From: Dave Long (email@example.com)
Date: Thu Nov 16 2000 - 10:34:47 PST
> Seriously, the mouse seems to be a decent enough model. Research like this
> is frighteningly close to collapsing our vaunted notion of "free will" into
> a biochemical concept, something partially if not completely modelable. On
> the other hand, how predictable is a chaotic process?
Research like this doesn't really address "free will". The ancients
recognized the existence of emotions such as maternal aggression, and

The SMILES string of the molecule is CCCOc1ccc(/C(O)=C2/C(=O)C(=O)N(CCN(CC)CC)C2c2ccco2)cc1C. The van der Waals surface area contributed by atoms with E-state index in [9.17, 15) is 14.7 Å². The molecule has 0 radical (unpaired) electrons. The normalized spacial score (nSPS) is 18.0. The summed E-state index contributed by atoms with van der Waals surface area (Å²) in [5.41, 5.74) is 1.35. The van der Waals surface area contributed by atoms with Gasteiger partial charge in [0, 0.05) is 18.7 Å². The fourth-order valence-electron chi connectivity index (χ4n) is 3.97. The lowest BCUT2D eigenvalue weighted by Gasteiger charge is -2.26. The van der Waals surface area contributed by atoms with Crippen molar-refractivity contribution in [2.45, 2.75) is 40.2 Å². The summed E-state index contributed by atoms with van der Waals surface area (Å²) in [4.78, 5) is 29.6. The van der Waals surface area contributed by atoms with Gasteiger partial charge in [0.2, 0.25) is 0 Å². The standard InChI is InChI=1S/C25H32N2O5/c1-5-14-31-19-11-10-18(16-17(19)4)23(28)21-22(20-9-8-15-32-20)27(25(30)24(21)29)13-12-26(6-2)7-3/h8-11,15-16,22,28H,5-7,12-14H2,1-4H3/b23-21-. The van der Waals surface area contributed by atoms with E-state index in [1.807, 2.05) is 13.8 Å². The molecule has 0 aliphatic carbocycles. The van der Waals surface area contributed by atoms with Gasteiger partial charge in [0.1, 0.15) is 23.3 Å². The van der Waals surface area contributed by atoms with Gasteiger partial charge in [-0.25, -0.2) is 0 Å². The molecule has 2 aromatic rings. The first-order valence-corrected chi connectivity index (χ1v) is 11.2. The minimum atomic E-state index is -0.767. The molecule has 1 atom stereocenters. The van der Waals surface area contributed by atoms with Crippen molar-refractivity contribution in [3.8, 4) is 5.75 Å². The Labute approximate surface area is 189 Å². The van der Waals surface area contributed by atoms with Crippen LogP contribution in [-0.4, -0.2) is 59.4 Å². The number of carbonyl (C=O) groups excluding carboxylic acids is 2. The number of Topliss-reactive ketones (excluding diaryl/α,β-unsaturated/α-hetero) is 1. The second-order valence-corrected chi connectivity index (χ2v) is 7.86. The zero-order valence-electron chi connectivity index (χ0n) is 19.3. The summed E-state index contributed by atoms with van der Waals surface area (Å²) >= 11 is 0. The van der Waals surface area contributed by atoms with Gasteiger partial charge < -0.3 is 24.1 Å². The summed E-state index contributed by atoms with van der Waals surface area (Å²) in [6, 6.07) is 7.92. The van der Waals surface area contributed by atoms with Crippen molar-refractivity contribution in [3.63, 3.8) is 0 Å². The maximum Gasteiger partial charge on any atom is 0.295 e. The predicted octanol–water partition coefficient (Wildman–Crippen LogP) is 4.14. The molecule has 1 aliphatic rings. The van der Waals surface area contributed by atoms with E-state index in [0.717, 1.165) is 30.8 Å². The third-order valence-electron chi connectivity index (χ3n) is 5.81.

also the existence of the choice between acting and not acting on the
emotions. The biochemistry explains a bit more of the chain by which
the emotions arise, and perhaps about simple response (actions chosen
by cached/habituated values), but it doesn't say much about how reason
is integrated with stimuli to produce rational response.
If I understand properly, "free will" is more of a problem if one has
omnipotent gods, and is not sure those choices are independently made.
> neuroscientists can
> begin to consider more precise pharmacological manipulation of the brain to
> zero in on the brain circuitry that produces aggression.
"Viviparous" was a smutty word in the Brave New World, partly due
to the existence of maternal aggression; anyone for some soma?
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